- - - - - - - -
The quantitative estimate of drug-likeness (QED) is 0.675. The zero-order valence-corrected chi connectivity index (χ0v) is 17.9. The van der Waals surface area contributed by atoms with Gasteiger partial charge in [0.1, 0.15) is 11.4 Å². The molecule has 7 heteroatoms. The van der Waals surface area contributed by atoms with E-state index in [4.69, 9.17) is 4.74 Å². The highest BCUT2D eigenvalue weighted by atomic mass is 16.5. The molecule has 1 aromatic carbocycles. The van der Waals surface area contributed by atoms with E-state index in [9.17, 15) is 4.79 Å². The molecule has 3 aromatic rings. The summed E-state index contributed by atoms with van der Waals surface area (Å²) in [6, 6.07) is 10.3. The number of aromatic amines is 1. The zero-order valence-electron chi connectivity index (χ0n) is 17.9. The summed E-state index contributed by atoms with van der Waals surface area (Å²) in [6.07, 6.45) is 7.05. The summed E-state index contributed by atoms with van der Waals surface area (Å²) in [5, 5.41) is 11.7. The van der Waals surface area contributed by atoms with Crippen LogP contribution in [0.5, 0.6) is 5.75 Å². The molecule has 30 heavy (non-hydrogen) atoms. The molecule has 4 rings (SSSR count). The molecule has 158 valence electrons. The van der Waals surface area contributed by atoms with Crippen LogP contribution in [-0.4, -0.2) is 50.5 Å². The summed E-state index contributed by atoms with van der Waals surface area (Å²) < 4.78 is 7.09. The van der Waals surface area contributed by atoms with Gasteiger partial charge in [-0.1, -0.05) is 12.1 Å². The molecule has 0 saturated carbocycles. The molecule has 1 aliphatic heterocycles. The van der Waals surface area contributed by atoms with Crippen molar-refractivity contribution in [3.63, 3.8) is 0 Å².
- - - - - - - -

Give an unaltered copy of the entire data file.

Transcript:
The quantitative estimate of drug-likeness (QED) is 0.675. The zero-order valence-corrected chi connectivity index (χ0v) is 17.9. The van der Waals surface area contributed by atoms with Gasteiger partial charge in [0.1, 0.15) is 11.4 Å². The molecule has 7 heteroatoms. The van der Waals surface area contributed by atoms with E-state index in [4.69, 9.17) is 4.74 Å². The highest BCUT2D eigenvalue weighted by atomic mass is 16.5. The molecule has 1 aromatic carbocycles. The van der Waals surface area contributed by atoms with E-state index in [9.17, 15) is 4.79 Å². The molecule has 3 aromatic rings. The summed E-state index contributed by atoms with van der Waals surface area (Å²) in [6, 6.07) is 10.3. The number of aromatic amines is 1. The zero-order valence-electron chi connectivity index (χ0n) is 17.9. The summed E-state index contributed by atoms with van der Waals surface area (Å²) in [6.07, 6.45) is 7.05. The summed E-state index contributed by atoms with van der Waals surface area (Å²) in [5, 5.41) is 11.7. The van der Waals surface area contributed by atoms with Crippen LogP contribution in [0.5, 0.6) is 5.75 Å². The molecule has 30 heavy (non-hydrogen) atoms. The molecule has 4 rings (SSSR count). The molecule has 158 valence electrons. The van der Waals surface area contributed by atoms with Crippen LogP contribution in [-0.4, -0.2) is 50.5 Å². The summed E-state index contributed by atoms with van der Waals surface area (Å²) < 4.78 is 7.09. The van der Waals surface area contributed by atoms with Gasteiger partial charge in [-0.1, -0.05) is 12.1 Å². The molecule has 0 saturated carbocycles. The molecule has 1 aliphatic heterocycles. The van der Waals surface area contributed by atoms with Crippen molar-refractivity contribution in [3.63, 3.8) is 0 Å².